|Artist / Origin||
Kara Walker (American, b. 1969)
Region: North America
Period: 1900 CE - 2010 CE
|Material||Offset lithography and silkscreen|
|Dimensions||(Image) H: 26 in. (66.1 cm.), W: 34 5/8 in. (88 cm.); (Sheet) H: 39 in. (99.1 cm.), W: 53 in. (134.6 cm.)|
|Credit||Courtesy of the artist and Sikkema Jenkins Gallery, NY|
DuBois Shaw, Gwendolyn. Seeing the Unspeakable: The Art of Kara Walker. Durham: Duke University Press, 2004.
Joselit, David. “Notes on Surface: Toward a Genealogy of Flatness.” Art History 23.1 (March 2000): 29–32.
“Kara Walker.” In LeRoy Neiman Center for Print Studies. Columbia University Web site. http://www.columbia.edu/cu/arts/neiman/Walker/.
“Repicturing the Past/Picturing the Present (2007).” In Exhibitions & the Collection. Museum of Modern Art Web site. http://www.moma.org/explore/exhibitions.
Saltzman, Lisa. Making Memory Matter: Strategies of Remembrance in Contemporary Art. Chicago: University of Chicago Press, 2006.
Alabama Loyalists Greeting the Federal Gun-Boats from Harper’s Pictorial History of the Civil War (Annotated)
Throughout her career, Kara Walker has used flat, black silhouette cutouts, often applied directly to museum and gallery walls, to investigate questions of race and gender.
Walker confronts difficult subjects head-on, pushing stereotypes to their extremes in order to expose them as ridiculous, disturbing, and dangerous. By using simple silhouettes to depict subjects involving violence, sexuality, and subjugation, Walker subverts their seemingly innocuous forms in ways that are deliberately provocative and controversial. In her work, Walker frequently deals with the era of slavery in the American South. This image, Alabama Loyalists, comes from a 2005 print portfolio in which Walker combines authentic historical images with her signature silhouette-type figures. Each of the fifteen prints in the series starts with a woodcut, chosen by the artist, from the 1866 publication Harper’s Pictorial History of the Civil War. Walker then “annotates” the nineteenth-century work by screen-printing a flat black image (not a literal silhouette in this case) of an African American stereotype over it.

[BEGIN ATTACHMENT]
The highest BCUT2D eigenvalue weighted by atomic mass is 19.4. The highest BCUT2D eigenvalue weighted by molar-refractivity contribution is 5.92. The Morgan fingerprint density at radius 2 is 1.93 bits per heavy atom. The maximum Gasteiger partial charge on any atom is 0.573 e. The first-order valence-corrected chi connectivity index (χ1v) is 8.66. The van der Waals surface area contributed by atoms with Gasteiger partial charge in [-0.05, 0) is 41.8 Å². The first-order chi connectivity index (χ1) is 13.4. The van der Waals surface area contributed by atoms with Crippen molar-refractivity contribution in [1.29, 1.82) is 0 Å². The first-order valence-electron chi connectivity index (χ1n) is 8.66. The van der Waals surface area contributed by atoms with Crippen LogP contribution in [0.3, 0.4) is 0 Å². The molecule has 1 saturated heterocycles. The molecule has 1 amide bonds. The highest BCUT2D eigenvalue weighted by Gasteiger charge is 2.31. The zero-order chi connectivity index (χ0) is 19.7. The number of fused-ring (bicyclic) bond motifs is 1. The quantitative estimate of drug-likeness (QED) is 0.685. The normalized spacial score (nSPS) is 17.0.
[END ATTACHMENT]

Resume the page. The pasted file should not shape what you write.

While the original Harper’s Pictorial History images are rather straightforward illustrations of events from the war, Walker’s superimposed figures are less clear. Here, a woman wearing a hair wrap and a tattered dress floats ambiguously on the sheet. Her form interrupts and blocks out part of the original image, and her scale is several times larger than that of the other figures. She does not take part in the activity shared by everyone else. This figure literally keeps the history of slavery at the forefront of the print and forces us to confront the lingering presence of racism in contemporary American culture.